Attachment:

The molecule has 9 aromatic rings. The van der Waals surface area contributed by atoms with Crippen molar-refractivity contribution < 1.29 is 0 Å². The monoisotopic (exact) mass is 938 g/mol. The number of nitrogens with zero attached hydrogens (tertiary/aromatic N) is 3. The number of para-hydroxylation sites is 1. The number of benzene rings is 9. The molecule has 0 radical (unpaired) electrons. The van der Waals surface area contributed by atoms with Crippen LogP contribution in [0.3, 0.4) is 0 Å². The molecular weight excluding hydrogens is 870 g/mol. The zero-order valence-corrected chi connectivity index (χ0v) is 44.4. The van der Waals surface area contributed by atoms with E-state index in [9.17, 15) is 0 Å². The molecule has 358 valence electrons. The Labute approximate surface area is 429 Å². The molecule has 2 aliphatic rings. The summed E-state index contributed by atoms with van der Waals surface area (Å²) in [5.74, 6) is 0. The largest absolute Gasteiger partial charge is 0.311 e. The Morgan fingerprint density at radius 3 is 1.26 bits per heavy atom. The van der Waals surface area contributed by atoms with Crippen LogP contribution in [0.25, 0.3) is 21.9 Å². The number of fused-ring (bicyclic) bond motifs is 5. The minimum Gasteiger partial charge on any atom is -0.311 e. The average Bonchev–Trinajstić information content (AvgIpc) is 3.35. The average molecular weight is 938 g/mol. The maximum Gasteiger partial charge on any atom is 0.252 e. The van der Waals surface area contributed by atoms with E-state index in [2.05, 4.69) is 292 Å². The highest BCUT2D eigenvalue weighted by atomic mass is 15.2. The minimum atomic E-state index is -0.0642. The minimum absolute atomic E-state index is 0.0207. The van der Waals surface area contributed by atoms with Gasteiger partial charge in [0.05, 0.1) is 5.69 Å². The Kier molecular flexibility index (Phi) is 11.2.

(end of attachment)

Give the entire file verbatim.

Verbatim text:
The molecule has 9 aromatic rings. The van der Waals surface area contributed by atoms with Crippen molar-refractivity contribution < 1.29 is 0 Å². The monoisotopic (exact) mass is 938 g/mol. The number of nitrogens with zero attached hydrogens (tertiary/aromatic N) is 3. The number of para-hydroxylation sites is 1. The number of benzene rings is 9. The molecule has 0 radical (unpaired) electrons. The van der Waals surface area contributed by atoms with Crippen LogP contribution in [0.3, 0.4) is 0 Å². The molecular weight excluding hydrogens is 870 g/mol. The zero-order valence-corrected chi connectivity index (χ0v) is 44.4. The van der Waals surface area contributed by atoms with E-state index in [9.17, 15) is 0 Å². The molecule has 358 valence electrons. The Labute approximate surface area is 429 Å². The molecule has 2 aliphatic rings. The summed E-state index contributed by atoms with van der Waals surface area (Å²) in [5.74, 6) is 0. The largest absolute Gasteiger partial charge is 0.311 e. The Morgan fingerprint density at radius 3 is 1.26 bits per heavy atom. The van der Waals surface area contributed by atoms with Crippen LogP contribution in [0.25, 0.3) is 21.9 Å². The number of fused-ring (bicyclic) bond motifs is 5. The minimum Gasteiger partial charge on any atom is -0.311 e. The average Bonchev–Trinajstić information content (AvgIpc) is 3.35. The average molecular weight is 938 g/mol. The maximum Gasteiger partial charge on any atom is 0.252 e. The van der Waals surface area contributed by atoms with E-state index in [2.05, 4.69) is 292 Å². The highest BCUT2D eigenvalue weighted by atomic mass is 15.2. The minimum atomic E-state index is -0.0642. The minimum absolute atomic E-state index is 0.0207. The van der Waals surface area contributed by atoms with Gasteiger partial charge in [0.05, 0.1) is 5.69 Å². The Kier molecular flexibility index (Phi) is 11.2.